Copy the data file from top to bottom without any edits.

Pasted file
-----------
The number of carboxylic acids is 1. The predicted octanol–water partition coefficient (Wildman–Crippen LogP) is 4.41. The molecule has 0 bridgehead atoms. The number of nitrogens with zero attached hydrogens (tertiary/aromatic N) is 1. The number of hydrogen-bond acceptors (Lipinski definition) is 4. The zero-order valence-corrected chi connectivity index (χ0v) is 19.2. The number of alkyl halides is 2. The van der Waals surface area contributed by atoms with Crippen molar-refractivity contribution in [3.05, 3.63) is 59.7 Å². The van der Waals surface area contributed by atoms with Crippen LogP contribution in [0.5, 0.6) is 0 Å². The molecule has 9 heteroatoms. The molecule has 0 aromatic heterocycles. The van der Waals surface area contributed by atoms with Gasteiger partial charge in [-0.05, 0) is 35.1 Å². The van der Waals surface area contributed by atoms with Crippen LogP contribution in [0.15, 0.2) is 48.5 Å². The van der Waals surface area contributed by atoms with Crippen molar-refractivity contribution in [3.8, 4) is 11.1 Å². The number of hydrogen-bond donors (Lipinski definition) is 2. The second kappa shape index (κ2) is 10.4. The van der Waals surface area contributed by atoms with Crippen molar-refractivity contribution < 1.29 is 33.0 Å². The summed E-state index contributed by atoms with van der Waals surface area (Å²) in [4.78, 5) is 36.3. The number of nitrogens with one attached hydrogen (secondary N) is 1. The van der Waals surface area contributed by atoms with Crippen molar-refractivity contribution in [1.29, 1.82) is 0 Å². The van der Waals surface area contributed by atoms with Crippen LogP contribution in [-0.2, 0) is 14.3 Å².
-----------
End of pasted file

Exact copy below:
The number of carboxylic acids is 1. The predicted octanol–water partition coefficient (Wildman–Crippen LogP) is 4.41. The molecule has 0 bridgehead atoms. The number of nitrogens with zero attached hydrogens (tertiary/aromatic N) is 1. The number of hydrogen-bond acceptors (Lipinski definition) is 4. The zero-order valence-corrected chi connectivity index (χ0v) is 19.2. The number of alkyl halides is 2. The van der Waals surface area contributed by atoms with Crippen molar-refractivity contribution in [3.05, 3.63) is 59.7 Å². The van der Waals surface area contributed by atoms with Crippen LogP contribution in [0.5, 0.6) is 0 Å². The molecule has 9 heteroatoms. The molecule has 0 aromatic heterocycles. The van der Waals surface area contributed by atoms with Gasteiger partial charge in [-0.05, 0) is 35.1 Å². The van der Waals surface area contributed by atoms with Crippen LogP contribution in [0.15, 0.2) is 48.5 Å². The van der Waals surface area contributed by atoms with Crippen molar-refractivity contribution in [3.8, 4) is 11.1 Å². The number of hydrogen-bond donors (Lipinski definition) is 2. The second kappa shape index (κ2) is 10.4. The van der Waals surface area contributed by atoms with Crippen molar-refractivity contribution < 1.29 is 33.0 Å². The summed E-state index contributed by atoms with van der Waals surface area (Å²) in [4.78, 5) is 36.3. The number of nitrogens with one attached hydrogen (secondary N) is 1. The van der Waals surface area contributed by atoms with Crippen molar-refractivity contribution in [1.29, 1.82) is 0 Å². The van der Waals surface area contributed by atoms with Crippen LogP contribution in [-0.2, 0) is 14.3 Å².